This New Power Plant Can Convert Landfill Garbage Into Gasoline


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Andrew Follett Energy and Science Reporter
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America’s first plant to convert landfill waste into gasoline and other useful petroleum products just went online in Oklahoma.

The plant absorbs excess methane and other gases generated by landfills and can convert it into useful fuels. This microchannel gas-to-liquid (GTL) plant use a series of chemical reactions to transform natural gas or gasify solid fuel — such as coal or biomass — into hydrocarbons and water.

The plant is relatively small, and can only convert about 300 barrels per day, according to the U.S. Energy Information Administration. In comparison, the largest oil refinery on the U.S. Gulf Coast has a capacity of almost 600,250 barrels per day.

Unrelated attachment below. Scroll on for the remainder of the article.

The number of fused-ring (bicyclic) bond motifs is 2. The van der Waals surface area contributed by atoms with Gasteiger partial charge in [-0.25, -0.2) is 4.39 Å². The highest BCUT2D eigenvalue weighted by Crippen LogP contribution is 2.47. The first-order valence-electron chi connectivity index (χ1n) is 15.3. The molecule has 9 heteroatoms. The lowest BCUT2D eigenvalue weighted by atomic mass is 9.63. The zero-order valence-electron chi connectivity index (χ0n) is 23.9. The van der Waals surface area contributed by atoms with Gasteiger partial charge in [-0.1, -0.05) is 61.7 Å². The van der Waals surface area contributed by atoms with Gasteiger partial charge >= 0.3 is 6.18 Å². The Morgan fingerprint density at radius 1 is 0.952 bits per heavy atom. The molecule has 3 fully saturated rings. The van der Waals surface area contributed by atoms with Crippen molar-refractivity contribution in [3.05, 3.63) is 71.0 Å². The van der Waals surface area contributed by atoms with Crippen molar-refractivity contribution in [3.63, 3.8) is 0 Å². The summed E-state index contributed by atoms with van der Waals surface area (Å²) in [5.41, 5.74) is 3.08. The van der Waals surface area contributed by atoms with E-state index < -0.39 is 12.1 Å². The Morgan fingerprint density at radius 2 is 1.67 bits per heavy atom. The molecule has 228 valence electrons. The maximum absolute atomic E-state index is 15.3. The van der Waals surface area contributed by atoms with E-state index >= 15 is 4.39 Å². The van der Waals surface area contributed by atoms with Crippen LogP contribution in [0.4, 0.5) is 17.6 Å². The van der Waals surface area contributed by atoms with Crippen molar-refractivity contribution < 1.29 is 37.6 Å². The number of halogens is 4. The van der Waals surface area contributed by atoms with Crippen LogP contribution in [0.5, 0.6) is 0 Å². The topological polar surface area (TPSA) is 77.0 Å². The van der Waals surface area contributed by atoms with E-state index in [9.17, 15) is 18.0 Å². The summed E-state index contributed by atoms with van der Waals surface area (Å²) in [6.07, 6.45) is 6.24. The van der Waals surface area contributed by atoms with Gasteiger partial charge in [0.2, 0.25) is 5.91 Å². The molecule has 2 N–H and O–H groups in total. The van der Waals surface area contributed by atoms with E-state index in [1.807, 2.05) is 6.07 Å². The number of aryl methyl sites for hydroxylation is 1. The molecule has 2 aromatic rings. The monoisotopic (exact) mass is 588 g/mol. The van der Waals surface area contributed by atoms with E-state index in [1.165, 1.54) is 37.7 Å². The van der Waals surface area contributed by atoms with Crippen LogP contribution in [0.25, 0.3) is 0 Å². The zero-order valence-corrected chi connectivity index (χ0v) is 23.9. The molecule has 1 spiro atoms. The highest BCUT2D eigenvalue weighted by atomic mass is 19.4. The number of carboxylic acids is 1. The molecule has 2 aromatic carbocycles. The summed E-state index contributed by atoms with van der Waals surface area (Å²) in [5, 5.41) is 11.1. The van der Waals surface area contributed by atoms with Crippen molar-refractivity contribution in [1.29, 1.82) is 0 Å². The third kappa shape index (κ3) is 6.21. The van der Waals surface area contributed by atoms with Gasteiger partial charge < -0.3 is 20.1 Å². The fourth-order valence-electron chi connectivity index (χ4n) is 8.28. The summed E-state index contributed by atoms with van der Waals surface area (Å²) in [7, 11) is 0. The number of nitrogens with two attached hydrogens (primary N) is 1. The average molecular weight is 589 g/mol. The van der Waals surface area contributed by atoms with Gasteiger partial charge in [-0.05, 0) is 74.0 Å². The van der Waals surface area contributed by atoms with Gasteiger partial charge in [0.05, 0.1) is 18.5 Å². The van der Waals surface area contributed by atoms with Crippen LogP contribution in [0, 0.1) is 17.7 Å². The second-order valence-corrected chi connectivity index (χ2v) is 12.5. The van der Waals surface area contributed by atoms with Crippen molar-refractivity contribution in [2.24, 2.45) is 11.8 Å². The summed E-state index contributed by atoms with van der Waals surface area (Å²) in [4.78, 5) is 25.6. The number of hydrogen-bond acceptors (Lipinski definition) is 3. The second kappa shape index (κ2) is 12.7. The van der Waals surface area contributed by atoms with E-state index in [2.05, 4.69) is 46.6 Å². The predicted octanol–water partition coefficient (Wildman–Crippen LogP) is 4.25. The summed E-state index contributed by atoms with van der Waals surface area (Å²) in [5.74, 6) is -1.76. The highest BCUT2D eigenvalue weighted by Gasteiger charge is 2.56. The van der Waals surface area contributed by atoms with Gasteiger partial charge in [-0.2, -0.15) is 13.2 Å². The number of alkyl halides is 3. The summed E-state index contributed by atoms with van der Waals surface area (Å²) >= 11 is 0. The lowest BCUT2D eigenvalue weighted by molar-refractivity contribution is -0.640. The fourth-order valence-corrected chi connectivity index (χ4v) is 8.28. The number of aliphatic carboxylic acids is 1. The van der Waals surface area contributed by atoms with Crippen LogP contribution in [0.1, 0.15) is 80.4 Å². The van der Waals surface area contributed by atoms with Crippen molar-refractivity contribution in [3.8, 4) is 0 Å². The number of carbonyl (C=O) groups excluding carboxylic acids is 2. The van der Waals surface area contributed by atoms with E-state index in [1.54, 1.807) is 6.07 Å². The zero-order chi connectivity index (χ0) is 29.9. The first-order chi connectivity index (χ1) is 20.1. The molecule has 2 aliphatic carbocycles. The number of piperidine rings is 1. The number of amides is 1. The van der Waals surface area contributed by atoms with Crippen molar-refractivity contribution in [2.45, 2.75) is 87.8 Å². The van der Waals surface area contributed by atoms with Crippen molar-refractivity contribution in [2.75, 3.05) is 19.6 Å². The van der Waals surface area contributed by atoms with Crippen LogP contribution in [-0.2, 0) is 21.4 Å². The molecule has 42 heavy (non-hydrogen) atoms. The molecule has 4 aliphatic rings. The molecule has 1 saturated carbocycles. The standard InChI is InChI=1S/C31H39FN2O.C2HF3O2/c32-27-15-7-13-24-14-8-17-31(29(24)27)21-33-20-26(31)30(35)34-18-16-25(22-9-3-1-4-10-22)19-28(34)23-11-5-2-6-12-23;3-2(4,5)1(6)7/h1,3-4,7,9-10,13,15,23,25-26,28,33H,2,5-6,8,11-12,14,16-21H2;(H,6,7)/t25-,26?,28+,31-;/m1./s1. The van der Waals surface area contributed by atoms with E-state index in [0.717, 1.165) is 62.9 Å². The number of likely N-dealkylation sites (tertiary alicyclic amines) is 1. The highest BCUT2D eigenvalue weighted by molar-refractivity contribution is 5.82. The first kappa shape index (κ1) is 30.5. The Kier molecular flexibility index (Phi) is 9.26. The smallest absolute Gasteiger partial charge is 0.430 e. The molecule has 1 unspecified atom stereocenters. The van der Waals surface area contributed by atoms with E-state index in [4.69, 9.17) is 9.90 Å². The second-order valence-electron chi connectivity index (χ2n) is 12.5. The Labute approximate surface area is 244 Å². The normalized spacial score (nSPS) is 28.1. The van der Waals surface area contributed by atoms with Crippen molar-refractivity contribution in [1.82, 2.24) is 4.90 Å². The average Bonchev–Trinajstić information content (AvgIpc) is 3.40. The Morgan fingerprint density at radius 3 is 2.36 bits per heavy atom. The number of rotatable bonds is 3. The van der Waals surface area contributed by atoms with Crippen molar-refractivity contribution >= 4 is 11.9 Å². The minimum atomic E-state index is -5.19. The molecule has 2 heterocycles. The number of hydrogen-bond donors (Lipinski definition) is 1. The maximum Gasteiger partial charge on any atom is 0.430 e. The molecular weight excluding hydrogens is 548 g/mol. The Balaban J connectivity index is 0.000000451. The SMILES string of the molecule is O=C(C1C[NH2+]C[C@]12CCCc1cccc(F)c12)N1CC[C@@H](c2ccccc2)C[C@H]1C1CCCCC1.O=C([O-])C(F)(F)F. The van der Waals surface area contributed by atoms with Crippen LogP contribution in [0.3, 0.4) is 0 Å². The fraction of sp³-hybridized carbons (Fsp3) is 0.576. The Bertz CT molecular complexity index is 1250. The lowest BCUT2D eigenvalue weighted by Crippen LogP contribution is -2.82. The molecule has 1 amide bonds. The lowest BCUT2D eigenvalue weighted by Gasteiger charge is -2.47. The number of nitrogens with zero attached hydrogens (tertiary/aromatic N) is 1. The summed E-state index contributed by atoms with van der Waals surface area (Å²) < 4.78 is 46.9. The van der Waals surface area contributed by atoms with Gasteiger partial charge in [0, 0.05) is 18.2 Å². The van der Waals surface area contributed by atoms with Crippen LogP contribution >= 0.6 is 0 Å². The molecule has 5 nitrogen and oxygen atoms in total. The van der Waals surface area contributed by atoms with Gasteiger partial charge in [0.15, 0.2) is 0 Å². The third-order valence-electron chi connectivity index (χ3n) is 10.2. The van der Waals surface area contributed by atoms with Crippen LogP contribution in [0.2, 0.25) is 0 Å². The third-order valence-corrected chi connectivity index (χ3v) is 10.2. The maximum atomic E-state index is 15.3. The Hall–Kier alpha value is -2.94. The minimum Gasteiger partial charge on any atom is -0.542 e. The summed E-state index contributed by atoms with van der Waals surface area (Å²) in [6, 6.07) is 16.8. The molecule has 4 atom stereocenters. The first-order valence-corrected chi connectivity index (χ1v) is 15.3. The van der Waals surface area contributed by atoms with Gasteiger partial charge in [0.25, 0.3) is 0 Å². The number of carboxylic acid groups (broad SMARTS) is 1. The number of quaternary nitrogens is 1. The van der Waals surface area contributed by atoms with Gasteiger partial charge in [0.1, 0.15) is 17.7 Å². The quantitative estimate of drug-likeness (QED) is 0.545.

Small-scale GTL plants could become a more attractive option in the future, owing to new rules created by the Bureau of Land Management. These proposed rules would limit the amount of methane flared or vented from oil and natural gas production activities, which would encourage conversion operations by GTL plants instead. If gas from these activities were converted to liquid, it could be transported by vehicle or pipeline and sold.

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